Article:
University of Cambridge > > Computer Laboratory Automated Reasoning Group Lunches > The Mechanical Formalization of Measure, Integration and Probability

The Mechanical Formalization of Measure, Integration and Probability

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In traditional engineering disciplines – such as mechanical or structural engineering – product safety is often described in terms of “mean time between failures”. Absolute reliability is either not possible, or – even where it might be possible – is regarded as too expensive.

It might seem that software engineering is not subject to the same considerations: after all, software weighs nothing! However, over-designing the software component of a system, such as an aircraft avionics sub-system, can easily lead to over-designed hardware; and this will have an effect on the economic viability of the project. One simple and extremely pertinent example will suffice: how many decimal places need to be set aside for each real number to ensure that all arithmetic operations in a flight-control computer are correctly rounded?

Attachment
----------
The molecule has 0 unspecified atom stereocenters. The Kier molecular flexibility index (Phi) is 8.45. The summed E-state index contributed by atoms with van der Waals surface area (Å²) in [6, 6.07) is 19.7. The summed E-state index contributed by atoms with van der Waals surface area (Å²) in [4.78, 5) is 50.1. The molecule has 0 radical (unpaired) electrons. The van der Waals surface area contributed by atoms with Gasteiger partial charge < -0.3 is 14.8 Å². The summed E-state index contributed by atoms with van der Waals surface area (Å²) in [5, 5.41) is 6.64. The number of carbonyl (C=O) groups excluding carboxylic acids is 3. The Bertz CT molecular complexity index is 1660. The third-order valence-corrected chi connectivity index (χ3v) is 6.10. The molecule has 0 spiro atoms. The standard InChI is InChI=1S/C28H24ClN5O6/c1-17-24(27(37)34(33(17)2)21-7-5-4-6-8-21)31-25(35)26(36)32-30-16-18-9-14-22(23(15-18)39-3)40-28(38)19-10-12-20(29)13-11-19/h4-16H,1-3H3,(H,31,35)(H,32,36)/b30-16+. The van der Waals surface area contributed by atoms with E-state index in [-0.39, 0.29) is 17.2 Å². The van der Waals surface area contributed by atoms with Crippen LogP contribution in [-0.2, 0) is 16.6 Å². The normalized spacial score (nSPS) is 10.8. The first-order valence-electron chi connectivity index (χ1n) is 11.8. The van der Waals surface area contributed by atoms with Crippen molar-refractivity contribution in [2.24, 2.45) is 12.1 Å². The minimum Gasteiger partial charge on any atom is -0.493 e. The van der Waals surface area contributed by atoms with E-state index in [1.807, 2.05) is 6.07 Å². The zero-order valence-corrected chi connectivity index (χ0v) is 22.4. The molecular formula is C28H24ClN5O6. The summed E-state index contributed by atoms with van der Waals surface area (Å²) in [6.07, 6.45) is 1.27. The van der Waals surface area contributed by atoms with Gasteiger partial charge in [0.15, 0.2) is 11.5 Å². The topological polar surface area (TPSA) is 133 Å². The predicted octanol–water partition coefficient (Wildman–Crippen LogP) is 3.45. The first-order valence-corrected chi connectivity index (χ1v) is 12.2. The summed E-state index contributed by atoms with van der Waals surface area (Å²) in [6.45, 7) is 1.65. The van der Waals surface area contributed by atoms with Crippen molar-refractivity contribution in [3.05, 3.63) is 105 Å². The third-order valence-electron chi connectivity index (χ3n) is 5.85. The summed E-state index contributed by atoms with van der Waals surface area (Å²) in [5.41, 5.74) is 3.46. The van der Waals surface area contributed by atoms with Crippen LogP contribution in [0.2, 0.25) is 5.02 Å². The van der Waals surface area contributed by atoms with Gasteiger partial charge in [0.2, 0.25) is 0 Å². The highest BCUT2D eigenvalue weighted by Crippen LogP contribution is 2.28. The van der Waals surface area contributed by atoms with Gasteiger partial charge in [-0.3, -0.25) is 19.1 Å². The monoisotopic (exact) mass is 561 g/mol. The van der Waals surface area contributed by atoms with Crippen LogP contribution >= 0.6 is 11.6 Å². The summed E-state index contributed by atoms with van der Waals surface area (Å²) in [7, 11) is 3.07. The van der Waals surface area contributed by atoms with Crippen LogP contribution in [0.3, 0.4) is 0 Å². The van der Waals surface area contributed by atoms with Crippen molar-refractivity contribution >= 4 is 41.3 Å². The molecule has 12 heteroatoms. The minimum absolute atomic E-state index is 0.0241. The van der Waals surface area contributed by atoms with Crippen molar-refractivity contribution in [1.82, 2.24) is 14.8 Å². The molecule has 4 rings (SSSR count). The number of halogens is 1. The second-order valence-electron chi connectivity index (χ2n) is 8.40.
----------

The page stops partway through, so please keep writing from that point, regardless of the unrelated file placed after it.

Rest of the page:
Having a formalized continuous mathematics enables us to specify the correctness of computer control systems in terms of a model for the world in which they operate. One can describe the system of differential equations in which the system operates, and then prove that the required probability of the system behaving correctly is met. With luck, this process might be susceptible to extensive automation.

The talk will assume no specialized knowledge of Probability, Integration or Measure; nor will an extensive knowledge of PVS be assumed.

This talk is part of the Computer Laboratory Automated Reasoning Group Lunches series.

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